More is not always better and less might not be either. See some examples below but ask a professional to determine what’s best!
This is a question we hear a lot. We hear it from people who just moved into a house with wallpapered walls they don’t like. The rumor you often hear is that you can’t paint over wallpaper, that you have to go through a massive stripping effort before paint can safely be applied. This is only true in some instances.
This happens when paint detaches from the surface.
Prevent: Paint only on clean, dry surfaces. Cover stains with a good primer. Don’t paint in weather that’s particularly hot and humid. Don’t let moisture come in contact with the surface until paint is thoroughly dry.
- To avoid lingering paint odors, use low-VOC or no-VOC paints from a trusted manufacturer
- Keep rooms and walls at a moderate temperature (no less than 40 degrees) so the paint will create a solid bond with the walls
Nothing is more discouraging when you’ve finished painting than to peel tape off the woodwork and discover the paint bled through. To avoid the pain-in-the-neck chore of scraping off the paint, do a thorough job of adhering the tape before you start. Continue reading
Before the we paint walls, we fill holes and patch cracks with joint compound. But if you paint directly over it, the compound will suck the moisture out of the paint, giving it a flat, dull look (a problem called “flashing”). Continue reading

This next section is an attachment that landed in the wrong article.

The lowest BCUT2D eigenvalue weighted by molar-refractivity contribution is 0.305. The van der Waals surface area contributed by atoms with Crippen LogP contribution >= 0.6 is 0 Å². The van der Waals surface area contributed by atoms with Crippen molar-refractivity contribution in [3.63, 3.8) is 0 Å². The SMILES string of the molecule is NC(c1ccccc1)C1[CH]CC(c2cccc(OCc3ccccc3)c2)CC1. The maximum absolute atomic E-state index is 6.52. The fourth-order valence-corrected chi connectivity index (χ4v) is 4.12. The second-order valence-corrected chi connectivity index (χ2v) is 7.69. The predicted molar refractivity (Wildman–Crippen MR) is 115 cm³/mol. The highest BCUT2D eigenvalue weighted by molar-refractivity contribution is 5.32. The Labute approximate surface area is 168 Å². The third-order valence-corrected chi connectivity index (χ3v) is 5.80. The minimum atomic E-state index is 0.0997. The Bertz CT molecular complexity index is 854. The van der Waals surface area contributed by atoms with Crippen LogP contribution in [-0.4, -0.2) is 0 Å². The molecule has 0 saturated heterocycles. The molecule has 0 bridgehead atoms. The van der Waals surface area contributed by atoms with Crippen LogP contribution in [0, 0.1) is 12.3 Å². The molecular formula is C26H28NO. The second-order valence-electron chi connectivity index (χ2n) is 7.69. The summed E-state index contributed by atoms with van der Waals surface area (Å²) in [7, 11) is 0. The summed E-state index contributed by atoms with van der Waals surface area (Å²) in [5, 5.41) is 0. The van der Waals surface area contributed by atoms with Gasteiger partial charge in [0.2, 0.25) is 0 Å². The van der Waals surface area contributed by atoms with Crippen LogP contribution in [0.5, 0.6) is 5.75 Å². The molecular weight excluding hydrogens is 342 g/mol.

When painting over existing paint, it is important to know whether the old paint is latex or oil.
To find out, do this simple test. Rub a rag or cotton ball soaked in denatured alcohol over the painted surface. If your rag or cotton ball has paint on it, the surface is latex. If not, the surface is oil based paint. If it is oil based paint, you will need coat of oil based primer before starting.
If the trim is new or already smooth, lightly sand using a 120-grit sandpaper until all shine disappears from the trim. If the trim is rough and worn, start by sanding with a coarse, 80-grit sandpaper. Then, move to a less-coarse sandpaper such as 100 or 200-grit to smooth the surface.
If you do not want to worry about messing anything up, Call us. Sanding is one part of our process in making your home beautiful!
A paint’s finish, or “sheen” refers to the surface texture the paint creates as well as how much light bounces off of the painted surface.
When in doubt, an “eggshell” finish is always a safe bet. It has a soft, washable look that works well in living rooms, family rooms and hallways. Eggshell finishes are low gloss, but more reflective than flat sheen’s. Eggshell also is more easily cleaned that a flat finish and is more durable.
No need to sweat over which sheen to use, call us, let us sweat for you!